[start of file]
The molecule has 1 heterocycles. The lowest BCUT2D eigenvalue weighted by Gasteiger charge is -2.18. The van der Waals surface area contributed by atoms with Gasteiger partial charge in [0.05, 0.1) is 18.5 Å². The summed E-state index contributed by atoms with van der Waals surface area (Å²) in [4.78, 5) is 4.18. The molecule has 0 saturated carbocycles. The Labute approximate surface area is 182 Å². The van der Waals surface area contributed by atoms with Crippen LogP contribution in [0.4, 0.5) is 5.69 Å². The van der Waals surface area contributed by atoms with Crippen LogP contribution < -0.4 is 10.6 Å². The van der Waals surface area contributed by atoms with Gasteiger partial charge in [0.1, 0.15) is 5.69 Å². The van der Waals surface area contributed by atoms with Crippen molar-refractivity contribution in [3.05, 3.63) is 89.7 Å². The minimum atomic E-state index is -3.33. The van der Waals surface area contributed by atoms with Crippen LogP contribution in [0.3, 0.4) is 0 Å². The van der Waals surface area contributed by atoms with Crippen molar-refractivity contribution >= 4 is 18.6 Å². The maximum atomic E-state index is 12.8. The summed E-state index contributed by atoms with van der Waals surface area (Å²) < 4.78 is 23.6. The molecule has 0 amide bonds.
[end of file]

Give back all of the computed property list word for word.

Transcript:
The molecule has 1 heterocycles. The lowest BCUT2D eigenvalue weighted by Gasteiger charge is -2.18. The van der Waals surface area contributed by atoms with Gasteiger partial charge in [0.05, 0.1) is 18.5 Å². The summed E-state index contributed by atoms with van der Waals surface area (Å²) in [4.78, 5) is 4.18. The molecule has 0 saturated carbocycles. The Labute approximate surface area is 182 Å². The van der Waals surface area contributed by atoms with Crippen LogP contribution in [0.4, 0.5) is 5.69 Å². The van der Waals surface area contributed by atoms with Crippen LogP contribution < -0.4 is 10.6 Å². The van der Waals surface area contributed by atoms with Gasteiger partial charge in [0.1, 0.15) is 5.69 Å². The van der Waals surface area contributed by atoms with Crippen molar-refractivity contribution in [3.05, 3.63) is 89.7 Å². The minimum atomic E-state index is -3.33. The van der Waals surface area contributed by atoms with Crippen LogP contribution in [0.3, 0.4) is 0 Å². The van der Waals surface area contributed by atoms with Crippen molar-refractivity contribution >= 4 is 18.6 Å². The maximum atomic E-state index is 12.8. The summed E-state index contributed by atoms with van der Waals surface area (Å²) < 4.78 is 23.6. The molecule has 0 amide bonds.